Posting photos of your daughter’s birthday party or sharing a status about your latest trip to the beach may seem innocent, but this can all be used against you in a personal injury trial. While there are laws to prevent opposing lawyers from prying into your private life, plaintiffs often underestimate how online information can be used against them. If you are seeking compensation in a personal injury trial follow these 6 steps to ensure the best possible outcome of your case:
- Do not immediately delete your accounts or posts. If the opposing attorney proves there was incriminating information in your profile, a judge will frown upon your spoliation of the evidence. Always consult a lawyer before doing anything with your account.
- Download all account information for your files. Facebook, email accounts and other platforms allow you to download and print all historical activity for your records. If the defendant presents or threatens to have evidence that would harm your case it is helpful if you have hard copies of the evidence.
- Know your privacy settings. Information broadcasted on social media is not considered private by the judicial system. If you limit access to your profile the defendant will have the difficult task of proving there is enough relevant evidence in your account to be granted a subpoena. Ensure all privacy settings on your profile are enabled to inhibit information being used against you.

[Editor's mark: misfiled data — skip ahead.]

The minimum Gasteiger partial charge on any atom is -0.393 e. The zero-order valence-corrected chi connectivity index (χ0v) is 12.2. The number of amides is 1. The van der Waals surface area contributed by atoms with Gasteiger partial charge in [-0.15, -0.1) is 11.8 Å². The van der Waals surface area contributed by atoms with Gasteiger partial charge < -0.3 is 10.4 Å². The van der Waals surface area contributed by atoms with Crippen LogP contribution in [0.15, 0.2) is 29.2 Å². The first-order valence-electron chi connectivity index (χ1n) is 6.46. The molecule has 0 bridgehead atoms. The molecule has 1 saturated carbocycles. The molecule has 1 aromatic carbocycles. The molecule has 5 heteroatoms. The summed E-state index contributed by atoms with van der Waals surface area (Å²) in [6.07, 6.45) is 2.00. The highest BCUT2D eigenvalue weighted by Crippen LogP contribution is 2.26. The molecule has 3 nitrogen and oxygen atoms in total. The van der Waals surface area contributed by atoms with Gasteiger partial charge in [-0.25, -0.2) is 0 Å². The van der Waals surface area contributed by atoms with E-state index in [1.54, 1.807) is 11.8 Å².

- Do not post about your whereabouts. You probably understand why you shouldn’t post a photo of your latest 5k after a car accident; however, you may think it’s ok to post about your location. Any information about your activity and location can be used to damage your claim.
- Do not accept friend requests. During a case be careful who you let see your profile. Do not accept friend requests from anyone you do not know. And do not send requests to anyone involved in your case.
- Do not post about your case. You may innocently want to update your family about your case via Facebook. Do not post any information about your trial or settlement online. Posting opinions or facts about your case can be extremely harmful to your situation.
The best way to avoid your online activities being used against you is to refrain from posts, photos and web communication during litigation. Take some time to sift through your online information, even Google yourself, to identify what information about you is discoverable online. Any profile; LinkedIn, MySpace, blog and even your Pinterest board can end up in court. Opposing attorneys will often use the information to negotiate a lower settlement during mediation. Take extreme caution and talk to an attorney when dealing with social media.
At Broussard & Hart we leave no stone unturned in your case. We want you to get the settlement you deserve. If you have questions about social media please call us. Our office is available 24/7 to answer your questions.